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Thursday, November 9, 2017

5 Commentaries to 5 Nintendo's Six-Month Financial Results (Term Ending March 2018) Briefing Questions

By LUDWIG VON KOOPA - I could talk about all fourteen, but I do intend to sleep tonight.

It is that very delightful time of year again: Nintendo is halfway through their fiscal year, and Nintendo president Tatsumi Kimishima fielded questions from the always unintentionally-hilarious investors and analysts. I'll give my analysis on FIVE of the most interesting of the fourteen questions.

There are some points I need to make based on the other bits of investor relations information, so we can all be on the same page as the funny investors. First, Nintendo announced that they are revising their forecast of planning to sell 10 million Nintendo Switch units from April 1, 2017 to March 31, 2018 to... 14 million Nintendo Switch units! That means they will plan to have sold almost 17 million Nintendo Switch consoles by the end of March 2018, which will surpass the lifetime sales of the Wii U.

Second, ARMS is the worst-selling first-party Nintendo title on the Nintendo Switch, at 1.35 million units. This trails 1-2 Switch, which has 1.37 million units... which seriously trails Splatoon 2 at 3.61 million units. Third, there are no longer more copies of The Legend of Zelda: Breath of the Wild sold (4.70 million units) than there are Nintendo Switch hardware sold (7.63 million units).

Then there was Tatsumi Kimishima's financial briefing/presentation. Lots of topics there, including big emphasis on mobile. However, the most interesting part for me was this pair of charts:


Nintendo Switch Gameplay Trends docked vs undocked chart usage by household gender buyer ages
I want to know a regional breakdown for the Docked vs. Undocked chart, and I want to know what's up with that 3% N/A gender breakdown in the Usage by Household chart.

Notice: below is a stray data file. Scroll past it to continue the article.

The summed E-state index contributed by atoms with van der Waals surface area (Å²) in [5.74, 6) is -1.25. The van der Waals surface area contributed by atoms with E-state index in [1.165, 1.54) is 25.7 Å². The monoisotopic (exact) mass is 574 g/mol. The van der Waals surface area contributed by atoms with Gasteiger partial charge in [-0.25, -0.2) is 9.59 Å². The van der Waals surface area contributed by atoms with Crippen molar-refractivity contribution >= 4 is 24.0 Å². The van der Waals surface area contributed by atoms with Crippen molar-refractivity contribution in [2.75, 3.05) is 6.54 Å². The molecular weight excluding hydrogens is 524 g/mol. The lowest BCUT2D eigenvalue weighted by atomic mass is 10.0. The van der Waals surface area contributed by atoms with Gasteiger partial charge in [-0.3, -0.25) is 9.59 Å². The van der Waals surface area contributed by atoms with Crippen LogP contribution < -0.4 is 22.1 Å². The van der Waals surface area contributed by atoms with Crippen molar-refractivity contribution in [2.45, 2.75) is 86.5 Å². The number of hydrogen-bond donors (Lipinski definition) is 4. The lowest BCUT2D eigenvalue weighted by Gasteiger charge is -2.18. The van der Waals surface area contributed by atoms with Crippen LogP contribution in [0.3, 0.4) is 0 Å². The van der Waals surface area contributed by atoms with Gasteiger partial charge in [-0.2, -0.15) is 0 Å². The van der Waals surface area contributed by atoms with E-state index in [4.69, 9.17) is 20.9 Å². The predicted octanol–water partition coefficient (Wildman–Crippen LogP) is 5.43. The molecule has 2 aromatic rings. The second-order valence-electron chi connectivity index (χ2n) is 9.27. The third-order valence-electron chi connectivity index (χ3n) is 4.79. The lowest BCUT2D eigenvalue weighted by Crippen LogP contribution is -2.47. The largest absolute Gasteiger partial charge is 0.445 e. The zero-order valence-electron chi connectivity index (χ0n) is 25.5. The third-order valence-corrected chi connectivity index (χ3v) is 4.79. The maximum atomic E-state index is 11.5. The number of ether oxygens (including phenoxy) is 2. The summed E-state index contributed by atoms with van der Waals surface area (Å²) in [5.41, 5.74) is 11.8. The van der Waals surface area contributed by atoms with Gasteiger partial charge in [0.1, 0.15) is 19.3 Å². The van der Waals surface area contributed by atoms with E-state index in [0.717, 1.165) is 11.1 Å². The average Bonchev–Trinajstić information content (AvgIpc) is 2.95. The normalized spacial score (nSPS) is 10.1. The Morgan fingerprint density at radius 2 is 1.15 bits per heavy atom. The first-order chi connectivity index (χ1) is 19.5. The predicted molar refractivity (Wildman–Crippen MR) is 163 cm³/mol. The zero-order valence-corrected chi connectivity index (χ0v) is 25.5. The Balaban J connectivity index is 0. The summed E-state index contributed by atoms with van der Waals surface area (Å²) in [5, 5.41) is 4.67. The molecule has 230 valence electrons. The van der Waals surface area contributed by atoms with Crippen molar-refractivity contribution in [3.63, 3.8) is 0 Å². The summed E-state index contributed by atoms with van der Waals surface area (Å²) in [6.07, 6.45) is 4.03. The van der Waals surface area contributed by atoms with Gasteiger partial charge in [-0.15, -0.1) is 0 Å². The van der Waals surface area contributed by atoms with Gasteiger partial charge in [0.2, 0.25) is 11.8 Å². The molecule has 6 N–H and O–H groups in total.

I'm one of those 20% of people who only play Docked.

With all of that background in mind, let's go into the investor questions! Spoiler alert: The investors didn't ask or care about Miiverse, the Wii U (which was considered That Which Must Not Be Named), or even the 3DS. It was all Nintendo Switch and mobile trash for them. That should put things into perspective and should give rationale for why Nintendo shut down Miiverse.

Nintendo requests that I hyperlink to the Q&A document they have, which sounds like a good idea even if they didn't ask

Question 2: Donʼt you have any ideas about adding other features like video viewing outside of gameplay?


Tatsumi Kimishima answered that the Nintendo Switch is a “dedicated video game system” which is a fantastic response that I haven't really heard Nintendo give lip service to for over a decade since the GameCube era.

Kimishima didn't actually answer the question with a yes or no answer, but the answer is “yes.” I have two pieces of evidence:
  1. NicoNico video streaming has been available for the Japanese since July 2017.
  2. Just today, a Hulu app launched in the North American Nintendo eShop.
I think it's clear that Nintendo has ideas for other non-game-related features for the Nintendo Switch. Just... not anything resembling Miiverse.

Question 5: Also, apparently Nintendo will be moving its online service for Nintendo Switch over to a for-pay model in 2018. What kind of reaction are you getting at this point?